Bear markets are periods when the stock market declines by 20% or more from a recent peak (a 52-week high, for example). Using the S&P 500 Index as a measure, there have been several bear markets throughout its history.
Despite bear markets, the stock market has been up more than it's been down. From 1950 through 2020, the S&P 500 was up 53.8% of days and down 46.2% of days, and the percentage of positive days exceeded negative days in every decade.
- Bear markets tend to recover and increase to higher levels, offering higher returns for those who endured it.
- Bear market recoveries generally provide the most returns based on time in the market.
- You shouldn't cut your contributions to your retirement accounts during a bear market.
Historic Market Tumbles
The most recent U.S. bear market started amid the new coronavirus outbreak of 2020. The stock market crashed in March, with the Dow Jones Industrial Average and the S&P 500 Index both falling more than 20% from their 52-week highs in February.
Some other bear markets, as measured by the S&P 500, include:
- 2007-2009: down 57% over 1.4 years
- 1973-1974: down 48% over 1.7 years
- 1930-1932: down 83% over 2.1 years
- 1929: down 44% over 67 days
For investors who sold at the bottom of these markets, the lower stock prices had a detrimental effect. Those who stayed in long enough to experience a subsequent recovery were better off. Remaining focused on the long-term is important when in the middle of a bear market.
Recovering From a Bear Market
Bull markets often follow bear markets. There have been many bull markets—defined as an increase of 20% or more in stock prices—since 1930. While bull markets often last for years, a significant portion of the gains typically accrue during the early months of a rally.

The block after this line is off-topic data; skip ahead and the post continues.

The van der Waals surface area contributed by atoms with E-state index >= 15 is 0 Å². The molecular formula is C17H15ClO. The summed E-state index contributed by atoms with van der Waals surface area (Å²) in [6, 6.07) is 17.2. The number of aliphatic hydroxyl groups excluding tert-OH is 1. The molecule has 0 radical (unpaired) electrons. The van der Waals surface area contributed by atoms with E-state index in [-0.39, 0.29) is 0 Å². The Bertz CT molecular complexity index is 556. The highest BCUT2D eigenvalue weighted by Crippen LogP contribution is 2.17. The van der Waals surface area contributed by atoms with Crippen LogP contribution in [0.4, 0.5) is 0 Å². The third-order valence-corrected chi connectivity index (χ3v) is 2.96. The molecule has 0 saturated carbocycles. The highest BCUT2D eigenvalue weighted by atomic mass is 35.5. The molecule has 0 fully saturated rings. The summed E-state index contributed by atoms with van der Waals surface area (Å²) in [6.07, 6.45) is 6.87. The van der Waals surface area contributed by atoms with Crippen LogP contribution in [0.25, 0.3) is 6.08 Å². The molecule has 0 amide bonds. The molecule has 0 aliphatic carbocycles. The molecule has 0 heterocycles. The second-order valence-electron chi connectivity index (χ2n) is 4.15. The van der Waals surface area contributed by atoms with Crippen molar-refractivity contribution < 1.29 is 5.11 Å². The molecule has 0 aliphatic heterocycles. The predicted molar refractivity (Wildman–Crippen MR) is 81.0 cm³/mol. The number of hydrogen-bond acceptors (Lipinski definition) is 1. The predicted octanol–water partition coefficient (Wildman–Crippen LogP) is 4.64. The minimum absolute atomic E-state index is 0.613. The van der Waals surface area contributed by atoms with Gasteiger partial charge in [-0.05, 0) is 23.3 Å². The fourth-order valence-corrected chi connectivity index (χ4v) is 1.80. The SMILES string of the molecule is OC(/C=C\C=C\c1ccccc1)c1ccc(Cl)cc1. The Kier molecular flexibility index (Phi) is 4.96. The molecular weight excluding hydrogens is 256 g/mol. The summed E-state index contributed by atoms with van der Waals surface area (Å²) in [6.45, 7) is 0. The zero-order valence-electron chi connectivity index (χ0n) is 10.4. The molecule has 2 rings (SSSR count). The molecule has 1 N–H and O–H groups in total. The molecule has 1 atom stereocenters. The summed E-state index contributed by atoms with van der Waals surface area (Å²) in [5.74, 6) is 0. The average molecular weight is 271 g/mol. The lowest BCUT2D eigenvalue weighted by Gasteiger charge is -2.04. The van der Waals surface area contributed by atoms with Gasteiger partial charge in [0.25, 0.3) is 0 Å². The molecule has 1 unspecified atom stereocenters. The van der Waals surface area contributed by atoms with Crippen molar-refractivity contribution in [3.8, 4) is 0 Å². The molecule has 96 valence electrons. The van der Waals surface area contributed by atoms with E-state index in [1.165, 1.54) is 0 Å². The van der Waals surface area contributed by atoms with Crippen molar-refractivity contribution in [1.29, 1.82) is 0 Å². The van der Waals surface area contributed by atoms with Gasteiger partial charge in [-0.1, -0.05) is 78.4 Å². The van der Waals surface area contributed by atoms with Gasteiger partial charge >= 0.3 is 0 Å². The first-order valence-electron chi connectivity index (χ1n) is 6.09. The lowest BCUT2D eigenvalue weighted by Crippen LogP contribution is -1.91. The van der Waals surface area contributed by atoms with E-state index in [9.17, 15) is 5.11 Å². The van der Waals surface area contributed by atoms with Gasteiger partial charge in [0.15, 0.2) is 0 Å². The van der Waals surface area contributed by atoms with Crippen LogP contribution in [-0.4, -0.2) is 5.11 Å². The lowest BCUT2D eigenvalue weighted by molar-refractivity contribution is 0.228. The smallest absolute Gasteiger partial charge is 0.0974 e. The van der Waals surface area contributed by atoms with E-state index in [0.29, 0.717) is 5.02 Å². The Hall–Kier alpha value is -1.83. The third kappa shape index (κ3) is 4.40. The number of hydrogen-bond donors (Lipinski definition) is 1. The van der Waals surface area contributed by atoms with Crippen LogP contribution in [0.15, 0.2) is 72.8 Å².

In the year after the "trough" of the bear markets throughout the stock market's history, indexes generally gain close to half of their previous highs.
For example, after the S&P 500 bottomed at 777 on Oct. 9, 2002, following a 2.5-year bear market, the stock index then gained 15% over the following month and a total of 34% over the following year.
The S&P 500 bottomed at 676.5 on March 9, 2009, after declining 57%. From there, it began a remarkable ascent, roughly doubling in the following 48 months.
Investors considering moving entirely out of stocks during bear market declines might want to reconsider such action since properly timing the beginning of a new bull market can be challenging.
Those who flee to cash during bear markets should keep in mind the potential cost of missing the early stages of a market recovery, which historically have provided the largest percentage of returns per time invested.
Investing During a Bear Market
If you have cash, considering buying opportunities during a bear market. Historically, the S&P 500 Price to Earnings Ratio (P/E) has been notably lower during bear markets. When investors are more confident, the P/E ratio typically increases, making stock valuations higher. Professional investors love bear markets because stock prices are considered to be "on sale."
As a rule of thumb, set your investment mixture according to your risk tolerance and re-balance your portfolio to buy low and sell high. You shouldn't cut contributions to retirement accounts during down markets. In the long run, you will benefit from buying new shares at lower prices and achieve a lower net average purchase price.
If you're in retirement, only the portion of your money you won't need for another five to 10 years should be in stocks. This process of allocating capital according to when you'll need it is called time segmentation. You want a retirement plan that allows you to relax and not have to be concerned about the daily, monthly, or even yearly market gyrations.